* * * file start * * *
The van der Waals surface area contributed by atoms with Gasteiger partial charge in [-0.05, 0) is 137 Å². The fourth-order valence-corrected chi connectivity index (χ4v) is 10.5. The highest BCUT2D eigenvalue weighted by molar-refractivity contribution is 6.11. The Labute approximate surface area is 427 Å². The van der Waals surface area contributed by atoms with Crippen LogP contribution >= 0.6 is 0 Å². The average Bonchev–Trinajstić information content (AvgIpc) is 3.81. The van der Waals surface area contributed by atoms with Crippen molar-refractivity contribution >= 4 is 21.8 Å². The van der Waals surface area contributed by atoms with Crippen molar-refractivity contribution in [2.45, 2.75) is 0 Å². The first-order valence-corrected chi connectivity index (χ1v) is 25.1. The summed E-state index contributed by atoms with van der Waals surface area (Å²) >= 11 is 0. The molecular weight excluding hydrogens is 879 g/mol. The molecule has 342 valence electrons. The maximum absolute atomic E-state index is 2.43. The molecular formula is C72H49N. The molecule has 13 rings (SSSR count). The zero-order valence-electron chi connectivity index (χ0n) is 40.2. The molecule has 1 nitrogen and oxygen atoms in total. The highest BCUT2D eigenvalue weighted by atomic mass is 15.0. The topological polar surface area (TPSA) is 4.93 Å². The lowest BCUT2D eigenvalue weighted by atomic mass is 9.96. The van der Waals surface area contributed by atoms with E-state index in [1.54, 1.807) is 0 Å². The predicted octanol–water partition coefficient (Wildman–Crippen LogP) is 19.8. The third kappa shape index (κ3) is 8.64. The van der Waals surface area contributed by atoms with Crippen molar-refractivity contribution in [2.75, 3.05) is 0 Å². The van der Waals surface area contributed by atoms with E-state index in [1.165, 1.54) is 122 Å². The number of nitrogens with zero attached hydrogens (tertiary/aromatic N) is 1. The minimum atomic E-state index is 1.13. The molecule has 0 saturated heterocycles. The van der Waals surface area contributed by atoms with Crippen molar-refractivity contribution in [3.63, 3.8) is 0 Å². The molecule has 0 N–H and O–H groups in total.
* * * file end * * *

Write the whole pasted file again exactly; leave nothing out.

The van der Waals surface area contributed by atoms with Gasteiger partial charge in [-0.05, 0) is 137 Å². The fourth-order valence-corrected chi connectivity index (χ4v) is 10.5. The highest BCUT2D eigenvalue weighted by molar-refractivity contribution is 6.11. The Labute approximate surface area is 427 Å². The van der Waals surface area contributed by atoms with Crippen LogP contribution >= 0.6 is 0 Å². The average Bonchev–Trinajstić information content (AvgIpc) is 3.81. The van der Waals surface area contributed by atoms with Crippen molar-refractivity contribution >= 4 is 21.8 Å². The van der Waals surface area contributed by atoms with Crippen molar-refractivity contribution in [2.45, 2.75) is 0 Å². The first-order valence-corrected chi connectivity index (χ1v) is 25.1. The summed E-state index contributed by atoms with van der Waals surface area (Å²) >= 11 is 0. The molecular weight excluding hydrogens is 879 g/mol. The molecule has 342 valence electrons. The maximum absolute atomic E-state index is 2.43. The molecular formula is C72H49N. The molecule has 13 rings (SSSR count). The zero-order valence-electron chi connectivity index (χ0n) is 40.2. The molecule has 1 nitrogen and oxygen atoms in total. The highest BCUT2D eigenvalue weighted by atomic mass is 15.0. The topological polar surface area (TPSA) is 4.93 Å². The lowest BCUT2D eigenvalue weighted by atomic mass is 9.96. The van der Waals surface area contributed by atoms with E-state index in [1.54, 1.807) is 0 Å². The predicted octanol–water partition coefficient (Wildman–Crippen LogP) is 19.8. The third kappa shape index (κ3) is 8.64. The van der Waals surface area contributed by atoms with Crippen molar-refractivity contribution in [2.75, 3.05) is 0 Å². The van der Waals surface area contributed by atoms with E-state index in [1.165, 1.54) is 122 Å². The number of nitrogens with zero attached hydrogens (tertiary/aromatic N) is 1. The minimum atomic E-state index is 1.13. The molecule has 0 saturated heterocycles. The van der Waals surface area contributed by atoms with Crippen molar-refractivity contribution in [3.63, 3.8) is 0 Å². The molecule has 0 N–H and O–H groups in total.